Access All Areas’ ‘Madhouse re:exit’ is a really, really ambitious show.
An immersive production which travels through the tunnels, cellars and caverns underneath Shoreditch Town Hall, and tackles the stigma and ignorance around learning difficulties and disability. This is, by anybody’s standards, a big show.
We are led through the underground of the Town Hall, through the somewhat apocalyptic-utopian facilities of the so-called ‘Paradise Fields’ care facility. Sandra, a terrifyingly charming and crudely polite, is our guide through the ‘cutting edge of modern care’, showing off various ‘service users’, people with a variety of difficulties and disabilities. The tone is obvious in its satirism and rage against a system which treats disabled people as children, idiots and a weight. The tour goes wrong and we see the underside of a cruel, abusive ‘care facility’ which tortures, mocks and violates the humanity of its users.
The show is essentially about five performers who entertain, mock and rage against the society around them. The purpose of each individual performance varies: Cian Murphy’s piece was the most blatantly political, criticising the Conservative government’s essential disregard for those less able. Dayo Koleosho’s interactive game touched on themes of agency, independency, sex and mob aggression. Every performance explained, argued and addressed issues around social treatment of people with difficulties and disabilities.
But that is ambitious. Lasting just under 2 hours, ‘Madhouse re:exit’ set out to educate it’s audience- partly through an exhibition before the show and also during it- and represent people with disabilities as people with all the same needs as everyone else; criticise governmental policy; give a history of ‘long stay hospitals’; give a glimpse of what can be done and more and more. My first instinct is really just to remark how incredibly impressive it was that any show could be so ambitious and congratulate all those involved on the mammoth-size of their task. It really was incredible.
But maybe it was too much. It is very important for a show to decide who it’s audience is supposed to be. You can’t perform Shakespeare RSC-style to kids and expect it to do down well. Generally speaking, a marker of a good show is one that knows what it is and who it is for. I didn’t get the feeling that ‘Madhouse re:exit’ knew who its audience was. On the one hand, the audience was made up of many people who themselves had difficulties and disabilities. For them then, the message that people with disabilities should not be removed from society is one which need not be said. On the other hand, the show aimed to educate its audience, suggesting that it expected many to be unaware of such issues. But again, this felt like preaching to the choir as the audience of any show, particularly at Shoreditch Town Hall, is made up of people who probably identify themselves ‘on the Left’ and are largely educated and perhaps more socially aware than the show admits. On the other hand again, if it was made for the general theatre-going population, some of the political commentary was extremely simplistic and unadventurous.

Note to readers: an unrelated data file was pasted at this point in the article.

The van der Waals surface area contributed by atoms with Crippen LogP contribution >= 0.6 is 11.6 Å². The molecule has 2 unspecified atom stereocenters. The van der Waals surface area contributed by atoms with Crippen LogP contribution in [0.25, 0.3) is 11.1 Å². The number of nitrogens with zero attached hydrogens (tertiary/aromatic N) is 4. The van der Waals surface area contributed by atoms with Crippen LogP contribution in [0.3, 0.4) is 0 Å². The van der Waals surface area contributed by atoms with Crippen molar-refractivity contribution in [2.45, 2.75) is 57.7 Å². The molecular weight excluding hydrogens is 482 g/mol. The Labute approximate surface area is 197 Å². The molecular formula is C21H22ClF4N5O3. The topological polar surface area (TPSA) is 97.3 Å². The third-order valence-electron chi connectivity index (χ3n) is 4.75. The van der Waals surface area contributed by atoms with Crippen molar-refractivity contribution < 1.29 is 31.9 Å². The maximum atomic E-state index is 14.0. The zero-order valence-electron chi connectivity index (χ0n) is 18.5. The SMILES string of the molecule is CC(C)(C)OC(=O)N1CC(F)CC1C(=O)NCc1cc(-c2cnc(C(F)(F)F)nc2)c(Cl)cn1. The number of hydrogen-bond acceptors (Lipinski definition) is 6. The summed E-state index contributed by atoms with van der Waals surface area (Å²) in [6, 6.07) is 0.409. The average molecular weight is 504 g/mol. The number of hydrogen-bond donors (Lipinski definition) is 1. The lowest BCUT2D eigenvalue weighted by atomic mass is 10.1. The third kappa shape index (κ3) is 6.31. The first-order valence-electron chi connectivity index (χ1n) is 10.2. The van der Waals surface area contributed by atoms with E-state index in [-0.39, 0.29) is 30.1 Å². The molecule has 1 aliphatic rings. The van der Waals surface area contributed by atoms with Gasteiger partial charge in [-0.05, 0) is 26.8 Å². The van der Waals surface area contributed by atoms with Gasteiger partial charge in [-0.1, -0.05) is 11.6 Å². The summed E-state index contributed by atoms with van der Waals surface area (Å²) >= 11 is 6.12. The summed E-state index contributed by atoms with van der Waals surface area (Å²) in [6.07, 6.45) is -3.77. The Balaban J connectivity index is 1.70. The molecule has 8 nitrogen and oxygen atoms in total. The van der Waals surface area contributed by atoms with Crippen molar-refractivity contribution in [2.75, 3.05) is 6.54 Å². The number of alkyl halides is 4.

I don’t think any of these criticisms is particularly important, however, because the overriding message and ethos of the whole production was one of inclusivity and positivity. So it would be off-tone to suggest that the show should cater for one particular person.
Artistic issues aside, there were some other problems. The pace of the show was very slow. Very slow. Immersive-promenade theatre has a novelty element that no other medium has because the audience never know where the show’s about to go next, let alone what’s about to happen. But the consequence of this is that we are always anticipating what will happen, and if the pace is not super fast, this can become boring. At several points, the audience were waiting for the next scene to begin. With such an ambitious project, it is perhaps unsurprising that it may have dragged at points.
I don’t really want to criticise ‘Madhouse re:exit’ because I don’t think it did anything wrong. Everything it did was done to the maximum effort, with total commitment from every performer and, despite the message of the play, the whole ethos of the evening was of positivity, inclusivity and optimism. The issues came from there being so much that smaller things became lost or ignored or under appreciated. I feel, perhaps, that the show would have worked better as a project to be toured around community centres, schools and libraries. Logistically, it wouldn’t have worked in the same way, but the tone and direction of the project might have fitted together better.
‘Madhouse re:exit’ is so many different things, it’s almost difficult to describe it cohesively. My conclusion, then, is to say to everyone- everyone- that you should go see it, because you’re guaranteed to find something made just for you.
By Thomas Froy
Madhouse re:exit continues to play at the Shoreditch Town Hall until the 28th March. For more information visit: https://shoreditchtownhall.com/whats-on/madhouse